George Orwell is the pseudonym of Born Eric Blair.
He was born in India in 1903, because he was the son of minor colonial official, but he was taken to England by his mother when he was a small child where he was sent to a preparatory boarding school on the Sussex coast, where he was distinguished among the other boys by his poverty and his intellectual brilliance.
Orwell won scholarship to Eton's University where he stayed from 1917 to 1921.
From 1922 to 1927 Orwell returned to Burma (India), to work as assistant district superintendent in the Indian Imperial Police. His first novel, Burmese Days, is inspired to his colonial experience.
In 1928, he took the decisive step of resigning from the imperial police and became novelist and journalist. He went to report on the Civil War there and stayed to join the Republican militia.
Orwell was a prolific book-reviewer, critic, political journalist and pamphleteer.
In 1944 Orwell wrote Animal Farm, a political fable based on the story of the Russian Revolution under Joseph Stalin. This small masterpiece made him famous and financially secure.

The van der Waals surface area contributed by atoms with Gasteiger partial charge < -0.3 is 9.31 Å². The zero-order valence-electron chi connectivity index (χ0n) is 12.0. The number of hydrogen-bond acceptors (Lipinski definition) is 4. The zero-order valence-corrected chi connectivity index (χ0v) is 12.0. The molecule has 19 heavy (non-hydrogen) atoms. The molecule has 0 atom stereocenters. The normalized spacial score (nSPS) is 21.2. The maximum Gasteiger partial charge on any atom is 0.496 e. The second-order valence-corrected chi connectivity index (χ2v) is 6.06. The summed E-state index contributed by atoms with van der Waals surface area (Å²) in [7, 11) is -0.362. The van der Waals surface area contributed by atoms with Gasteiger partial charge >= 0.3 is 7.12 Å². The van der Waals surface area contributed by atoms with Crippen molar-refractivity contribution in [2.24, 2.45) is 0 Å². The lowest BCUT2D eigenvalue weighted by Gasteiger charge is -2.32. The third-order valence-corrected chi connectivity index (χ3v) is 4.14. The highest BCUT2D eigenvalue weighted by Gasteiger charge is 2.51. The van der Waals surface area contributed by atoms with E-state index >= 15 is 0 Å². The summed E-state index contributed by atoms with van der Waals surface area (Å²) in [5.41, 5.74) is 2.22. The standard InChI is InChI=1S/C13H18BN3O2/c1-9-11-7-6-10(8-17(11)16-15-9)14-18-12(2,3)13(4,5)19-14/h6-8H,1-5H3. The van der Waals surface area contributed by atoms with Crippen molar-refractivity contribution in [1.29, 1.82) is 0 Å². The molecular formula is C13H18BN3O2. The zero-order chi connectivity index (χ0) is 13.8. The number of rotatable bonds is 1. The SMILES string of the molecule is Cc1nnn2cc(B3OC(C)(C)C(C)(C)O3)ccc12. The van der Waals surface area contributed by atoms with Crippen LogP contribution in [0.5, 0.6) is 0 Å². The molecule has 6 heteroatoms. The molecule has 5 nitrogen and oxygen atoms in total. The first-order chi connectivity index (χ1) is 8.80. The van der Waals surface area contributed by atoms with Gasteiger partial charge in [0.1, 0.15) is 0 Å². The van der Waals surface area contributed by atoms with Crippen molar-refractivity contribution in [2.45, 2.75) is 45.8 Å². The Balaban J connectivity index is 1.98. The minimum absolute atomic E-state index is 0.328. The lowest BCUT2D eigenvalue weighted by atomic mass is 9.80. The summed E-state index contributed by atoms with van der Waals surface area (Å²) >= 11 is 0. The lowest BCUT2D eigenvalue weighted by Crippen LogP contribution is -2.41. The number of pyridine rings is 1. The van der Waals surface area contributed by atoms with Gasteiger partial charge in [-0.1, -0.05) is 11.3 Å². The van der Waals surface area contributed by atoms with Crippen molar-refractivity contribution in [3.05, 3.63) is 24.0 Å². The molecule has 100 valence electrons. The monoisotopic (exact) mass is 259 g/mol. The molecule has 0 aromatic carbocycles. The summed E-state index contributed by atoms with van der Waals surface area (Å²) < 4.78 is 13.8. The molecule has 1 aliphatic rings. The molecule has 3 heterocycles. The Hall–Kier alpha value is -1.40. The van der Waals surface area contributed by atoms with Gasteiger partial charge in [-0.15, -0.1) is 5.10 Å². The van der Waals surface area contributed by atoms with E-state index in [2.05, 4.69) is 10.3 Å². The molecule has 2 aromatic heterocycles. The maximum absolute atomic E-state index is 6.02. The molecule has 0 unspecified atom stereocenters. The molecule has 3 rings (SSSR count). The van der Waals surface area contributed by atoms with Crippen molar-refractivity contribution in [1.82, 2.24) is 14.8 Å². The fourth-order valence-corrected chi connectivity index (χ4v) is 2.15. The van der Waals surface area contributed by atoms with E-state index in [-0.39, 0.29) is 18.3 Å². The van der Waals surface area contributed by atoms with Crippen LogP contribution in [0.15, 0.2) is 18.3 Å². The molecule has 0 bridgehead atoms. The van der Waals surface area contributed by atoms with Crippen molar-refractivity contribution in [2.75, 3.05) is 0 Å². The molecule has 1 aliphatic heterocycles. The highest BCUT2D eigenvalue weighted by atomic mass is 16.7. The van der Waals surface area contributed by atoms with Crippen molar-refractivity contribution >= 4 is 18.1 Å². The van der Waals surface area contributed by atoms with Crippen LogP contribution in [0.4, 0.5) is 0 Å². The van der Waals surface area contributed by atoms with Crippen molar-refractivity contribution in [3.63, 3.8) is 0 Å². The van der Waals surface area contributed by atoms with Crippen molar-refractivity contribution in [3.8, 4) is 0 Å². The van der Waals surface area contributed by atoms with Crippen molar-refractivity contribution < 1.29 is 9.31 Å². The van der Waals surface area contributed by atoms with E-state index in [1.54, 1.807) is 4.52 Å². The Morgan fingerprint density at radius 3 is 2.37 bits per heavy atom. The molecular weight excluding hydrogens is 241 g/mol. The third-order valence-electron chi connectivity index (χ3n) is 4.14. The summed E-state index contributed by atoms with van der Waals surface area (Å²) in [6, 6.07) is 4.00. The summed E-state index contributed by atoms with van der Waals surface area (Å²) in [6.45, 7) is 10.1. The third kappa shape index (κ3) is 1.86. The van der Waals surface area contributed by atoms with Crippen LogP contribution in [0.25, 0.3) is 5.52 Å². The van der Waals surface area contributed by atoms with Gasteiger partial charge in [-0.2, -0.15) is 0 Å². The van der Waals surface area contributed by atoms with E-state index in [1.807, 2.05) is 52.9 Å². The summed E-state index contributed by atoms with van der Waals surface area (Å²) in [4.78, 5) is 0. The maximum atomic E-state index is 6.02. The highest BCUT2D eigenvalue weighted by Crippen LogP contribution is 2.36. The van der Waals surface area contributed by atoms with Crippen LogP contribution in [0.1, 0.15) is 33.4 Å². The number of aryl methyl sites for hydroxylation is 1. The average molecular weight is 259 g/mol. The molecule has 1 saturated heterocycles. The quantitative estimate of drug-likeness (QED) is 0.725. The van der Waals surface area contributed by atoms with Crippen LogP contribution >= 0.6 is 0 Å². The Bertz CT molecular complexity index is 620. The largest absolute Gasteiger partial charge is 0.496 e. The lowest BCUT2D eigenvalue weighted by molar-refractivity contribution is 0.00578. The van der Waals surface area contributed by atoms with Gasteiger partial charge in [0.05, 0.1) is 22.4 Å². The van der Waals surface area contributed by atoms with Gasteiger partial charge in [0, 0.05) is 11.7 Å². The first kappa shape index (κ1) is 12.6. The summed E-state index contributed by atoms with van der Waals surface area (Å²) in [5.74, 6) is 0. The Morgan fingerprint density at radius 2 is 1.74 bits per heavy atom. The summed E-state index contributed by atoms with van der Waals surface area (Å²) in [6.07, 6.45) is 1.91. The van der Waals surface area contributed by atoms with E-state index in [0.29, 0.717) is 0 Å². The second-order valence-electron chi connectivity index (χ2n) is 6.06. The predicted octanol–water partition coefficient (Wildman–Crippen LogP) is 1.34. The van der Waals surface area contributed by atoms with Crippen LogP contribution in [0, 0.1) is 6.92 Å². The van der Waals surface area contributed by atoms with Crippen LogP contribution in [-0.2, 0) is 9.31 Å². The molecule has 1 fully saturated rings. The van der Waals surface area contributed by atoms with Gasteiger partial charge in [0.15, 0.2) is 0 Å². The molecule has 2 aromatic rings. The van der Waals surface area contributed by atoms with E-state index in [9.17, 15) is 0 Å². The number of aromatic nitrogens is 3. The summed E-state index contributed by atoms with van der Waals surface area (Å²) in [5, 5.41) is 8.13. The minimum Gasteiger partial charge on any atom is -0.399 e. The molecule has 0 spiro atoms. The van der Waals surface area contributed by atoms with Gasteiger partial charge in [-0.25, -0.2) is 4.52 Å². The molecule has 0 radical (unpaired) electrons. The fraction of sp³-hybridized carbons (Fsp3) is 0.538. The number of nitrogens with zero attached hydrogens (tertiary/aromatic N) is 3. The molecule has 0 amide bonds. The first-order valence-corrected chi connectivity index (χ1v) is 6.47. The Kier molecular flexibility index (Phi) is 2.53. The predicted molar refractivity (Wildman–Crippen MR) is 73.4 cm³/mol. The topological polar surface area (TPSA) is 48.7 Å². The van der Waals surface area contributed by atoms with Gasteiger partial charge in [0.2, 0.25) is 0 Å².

Orwell’s last book was Nineteen Eighty-four, he started writing it in 1946 when he was seriously ill with tubercolosis. He worked between bouts of hospitalization. The book was published in 1949 and soon became a best-seller. Orwell died the following year (1950) in a London hospital.
Orwell believed that writing meant to interpreter reality and had a useful social function. However Orwell believed that the writer should be independent.
He wrote about social theme and used realistic language. He insisted on tolerance and justice in human relationships (nei rapporti umani), and warned (ha messo in guardia) against the increasing artificiality of urban civilisation (l'artificiosità crescente della civiltà urbana). He criticized totalitarianism and the tyranny in all its forms.